We all know somebody with one of those faces. You know, the friend who always gets mistaken for someone else. They say, "I know I remember you from somewhere!" But they don't. Turns out there's a science to this sort of thing — and it could make your face more memorable.
A team of researchers at MIT's Computer Science and Artificial Intelligence Laboratory recently developed an algorithm that can make photos of faces easier to recall. The algorithm makes slight tweaks to the size, shape, and appearance of the face; then, almost like magic, people remember the adjusted photo of the person more often. This is not pseudoscience or sorcery. It's maths.
The experiment used to test this new algorithm is remarkably simple, though incredibly exhaustive. First, the researchers built a database of over 2,000 random faces. They then assigned each of the photos a memorability score by showing Amazon Mechanical Turk workers hundreds of photos and asking them to flag the faces they remembered. This led to each photo receiving a "memorability score" that a computer then used to identify specific features in the photos. It wasn't necessarily whiter teeth or blue eyes, however, but tiny mathematical differences in the shape and appearance of the face, as well as adjustments to attributes like age and attractiveness, that affected a face's memorability.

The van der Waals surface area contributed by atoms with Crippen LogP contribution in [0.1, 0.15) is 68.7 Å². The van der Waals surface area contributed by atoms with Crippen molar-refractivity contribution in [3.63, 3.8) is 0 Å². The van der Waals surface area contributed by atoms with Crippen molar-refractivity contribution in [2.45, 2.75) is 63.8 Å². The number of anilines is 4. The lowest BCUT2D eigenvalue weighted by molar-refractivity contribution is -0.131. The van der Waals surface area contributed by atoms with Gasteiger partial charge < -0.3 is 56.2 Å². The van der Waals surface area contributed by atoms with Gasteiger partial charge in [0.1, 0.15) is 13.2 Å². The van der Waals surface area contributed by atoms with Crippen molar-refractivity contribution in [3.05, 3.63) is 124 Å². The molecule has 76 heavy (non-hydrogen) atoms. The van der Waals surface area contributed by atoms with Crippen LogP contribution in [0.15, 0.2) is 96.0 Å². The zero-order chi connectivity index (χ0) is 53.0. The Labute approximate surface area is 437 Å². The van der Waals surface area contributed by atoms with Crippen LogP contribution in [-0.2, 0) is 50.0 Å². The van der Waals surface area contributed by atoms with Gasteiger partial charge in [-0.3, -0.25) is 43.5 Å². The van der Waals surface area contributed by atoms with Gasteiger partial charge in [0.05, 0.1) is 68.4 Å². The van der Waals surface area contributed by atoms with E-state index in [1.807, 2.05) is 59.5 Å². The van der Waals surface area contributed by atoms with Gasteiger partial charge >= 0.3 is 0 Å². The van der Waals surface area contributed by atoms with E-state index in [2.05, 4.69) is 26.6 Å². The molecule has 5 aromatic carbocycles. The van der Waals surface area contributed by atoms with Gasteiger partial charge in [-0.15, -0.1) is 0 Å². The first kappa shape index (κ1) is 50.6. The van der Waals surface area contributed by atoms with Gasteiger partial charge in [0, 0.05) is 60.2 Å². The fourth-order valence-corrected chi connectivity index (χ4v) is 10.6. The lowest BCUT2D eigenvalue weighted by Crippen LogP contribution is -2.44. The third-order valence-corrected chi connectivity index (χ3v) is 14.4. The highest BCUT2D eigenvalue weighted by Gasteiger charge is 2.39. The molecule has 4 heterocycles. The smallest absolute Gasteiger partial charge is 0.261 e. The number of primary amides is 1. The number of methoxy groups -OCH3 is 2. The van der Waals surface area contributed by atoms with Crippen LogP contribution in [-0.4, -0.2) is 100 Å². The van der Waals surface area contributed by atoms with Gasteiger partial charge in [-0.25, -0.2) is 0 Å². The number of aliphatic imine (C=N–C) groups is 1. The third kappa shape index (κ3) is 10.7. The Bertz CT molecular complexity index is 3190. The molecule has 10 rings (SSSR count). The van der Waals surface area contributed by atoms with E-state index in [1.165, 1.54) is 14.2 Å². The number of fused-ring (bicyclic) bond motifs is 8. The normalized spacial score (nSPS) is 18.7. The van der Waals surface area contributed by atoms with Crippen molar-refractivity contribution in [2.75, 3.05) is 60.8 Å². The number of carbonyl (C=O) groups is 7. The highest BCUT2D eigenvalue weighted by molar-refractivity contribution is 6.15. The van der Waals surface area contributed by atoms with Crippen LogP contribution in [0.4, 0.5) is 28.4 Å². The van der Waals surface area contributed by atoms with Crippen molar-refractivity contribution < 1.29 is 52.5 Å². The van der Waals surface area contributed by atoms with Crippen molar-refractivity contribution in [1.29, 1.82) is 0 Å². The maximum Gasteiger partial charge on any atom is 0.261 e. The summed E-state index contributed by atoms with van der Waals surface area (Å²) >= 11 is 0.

The algorithm basically takes over from there. The researchers selected 500 photos and fed them into the program which then created thousands of slightly modified copies. The more memorable versions were selected over the less memorable, feeding the algorithm more information about what makes for more memorable faces. That process was repeated again and again until the software had determined it had reached an optimum level of memorability.
Turns out the software works. When the enhanced photos were sent back to the Mechanical Turk workers, they were indeed more memorable about 75 per cent of the time. But, again, there was no silver bullet to making a face easier to recall. It requires a process and lots of tiny changes.
It's unclear where the algorithm will go from here. OK, fine: Facebook will probably buy it. [Gizmag]